The following story is part of Capital Foundations, an ongoing series exploring Edmonton’s architectural history.
Listen in weekly on CBC Radio’s Edmonton AM for the latest episode, and for a little excavation of Edmonton history with architect Darrel Babuk.
It has survived floodwaters and served commuters for over a century, as the city transformed from a rough pioneer town to booming metropolis.
Of the all bridges that now cross the North Saskatchewan River, the Low Level Bridge was the first.
Completed in 1900, the span of steel, originally known as the Edmonton Bridge, began as a critical link for early residents of Edmonton.
The role of the bridge has changed constantly over the decades. The sturdy structure was adapted countless times to meet the city’s ever changing transportation needs.
A railway line was added to the bridge in 1902. Streetcars used the bridge from 1908 to 1939 when they were replaced by trolley buses, which were eventually eclipsed by vehicle and pedestrian traffic.
“The Low Level Bridge brought the first train to Edmonton. It also brought horse carts, streetcars and eventually motorcars to Edmonton,” said architect Darrel Babuk in an interview with CBC Radio’s Edmonton AM.
“It truly connected Edmonton and Strathcona.”
Arguably, the span’s most harrowing day came during the floods of 1915, one of the worst natural disasters in Edmonton history.
Days of heavy rain caused the river to rise a staggering 10 metres, washing away hundreds of homes and riverfront properties.
As floodwaters peaked, Canadian Northern Railway crews sprung into action, parking train cars loaded with sand across the bridge to prevent it from being washed away too.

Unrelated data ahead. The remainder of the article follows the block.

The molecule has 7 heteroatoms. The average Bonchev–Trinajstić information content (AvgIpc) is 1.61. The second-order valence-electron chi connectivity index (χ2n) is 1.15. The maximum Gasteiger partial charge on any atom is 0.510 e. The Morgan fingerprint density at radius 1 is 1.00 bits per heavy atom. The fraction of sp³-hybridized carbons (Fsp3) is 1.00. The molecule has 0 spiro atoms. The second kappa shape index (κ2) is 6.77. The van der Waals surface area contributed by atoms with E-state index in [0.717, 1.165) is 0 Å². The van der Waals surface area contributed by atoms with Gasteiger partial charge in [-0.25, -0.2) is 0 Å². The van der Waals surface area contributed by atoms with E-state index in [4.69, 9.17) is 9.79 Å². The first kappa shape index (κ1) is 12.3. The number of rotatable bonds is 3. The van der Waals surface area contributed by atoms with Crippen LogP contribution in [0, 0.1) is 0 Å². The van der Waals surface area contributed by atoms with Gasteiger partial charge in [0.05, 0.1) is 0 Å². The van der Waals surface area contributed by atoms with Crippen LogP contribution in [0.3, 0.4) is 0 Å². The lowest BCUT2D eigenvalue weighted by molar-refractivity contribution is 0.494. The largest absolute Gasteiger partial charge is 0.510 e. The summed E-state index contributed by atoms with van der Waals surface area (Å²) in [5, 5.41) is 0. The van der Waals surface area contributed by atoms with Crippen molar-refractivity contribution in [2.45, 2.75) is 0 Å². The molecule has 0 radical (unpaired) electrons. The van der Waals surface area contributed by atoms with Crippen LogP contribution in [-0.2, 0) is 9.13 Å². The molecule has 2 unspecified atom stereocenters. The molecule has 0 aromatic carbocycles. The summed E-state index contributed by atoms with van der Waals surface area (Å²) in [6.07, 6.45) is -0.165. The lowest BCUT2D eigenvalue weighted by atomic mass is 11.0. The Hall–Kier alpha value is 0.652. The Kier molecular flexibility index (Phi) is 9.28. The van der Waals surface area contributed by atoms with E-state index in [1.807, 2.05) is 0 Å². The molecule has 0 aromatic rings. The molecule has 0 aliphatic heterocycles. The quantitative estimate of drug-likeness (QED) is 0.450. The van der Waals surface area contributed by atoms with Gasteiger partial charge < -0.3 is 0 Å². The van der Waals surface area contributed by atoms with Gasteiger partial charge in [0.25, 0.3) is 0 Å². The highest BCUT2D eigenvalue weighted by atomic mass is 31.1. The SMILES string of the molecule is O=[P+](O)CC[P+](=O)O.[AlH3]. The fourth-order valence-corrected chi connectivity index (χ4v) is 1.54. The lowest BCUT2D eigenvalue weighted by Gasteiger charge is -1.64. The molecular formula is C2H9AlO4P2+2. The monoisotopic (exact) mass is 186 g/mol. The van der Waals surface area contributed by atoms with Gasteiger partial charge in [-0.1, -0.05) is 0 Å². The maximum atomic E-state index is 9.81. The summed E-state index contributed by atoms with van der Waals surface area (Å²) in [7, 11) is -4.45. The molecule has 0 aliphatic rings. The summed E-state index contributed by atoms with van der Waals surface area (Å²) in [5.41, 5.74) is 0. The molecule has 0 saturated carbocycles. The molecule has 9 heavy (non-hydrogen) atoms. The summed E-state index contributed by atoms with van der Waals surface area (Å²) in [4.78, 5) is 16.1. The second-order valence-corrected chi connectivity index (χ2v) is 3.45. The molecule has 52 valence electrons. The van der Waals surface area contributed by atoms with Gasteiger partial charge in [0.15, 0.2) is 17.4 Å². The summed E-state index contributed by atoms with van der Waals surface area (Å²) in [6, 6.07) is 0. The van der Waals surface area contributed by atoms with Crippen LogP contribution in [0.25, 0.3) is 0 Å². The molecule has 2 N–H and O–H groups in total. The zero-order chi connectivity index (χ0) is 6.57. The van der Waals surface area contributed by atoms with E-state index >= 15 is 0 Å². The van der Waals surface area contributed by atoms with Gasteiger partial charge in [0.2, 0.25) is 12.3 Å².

Engines were ready on each side to pull the cars off the bridge if the structure was swallowed up by the river.
The plan worked and rail workers received a formal thanks from the mayor for their “self-sacrificing spirit” in rescuing the bridge from certain disaster.
‘We should be proud of it’
Even though High Level Bridge is the younger of Edmonton’s twin rail bridges, it is the real gem of Edmonton’s riverfront, Babuk said.
The massive steel truss bridge sits more than 55 metres above the North Saskatchewan River and is more than 775 metres long.
Babuk said the iconic bridge is an engineering marvel.
“I think, among the bridges that were built at this point in history, this ranks as one of the great ones.
“We should be proud of it.”
Before the backbreaking — and dangerous — construction work was completed in May 1913, local commuters relied mostly on ferries to travel between Edmonton and Old Strathcona, he said.
It was designed by the Canadian Pacific Railway to accommodate rail, streetcar, automobile and pedestrian traffic and remains remarkably unchanged.
While trains no longer run across the bridge, a seasonal streetcar still runs along the tracks and hundreds of vehicles travel across it every day.
The bridge has withstood the test of time and it’s rugged beauty still has the power to impress modern commuters more than a century after it was erected, Babuk said.
“Just that long passage as you’re driving down here through that shady corridor, it’s a pretty cool space.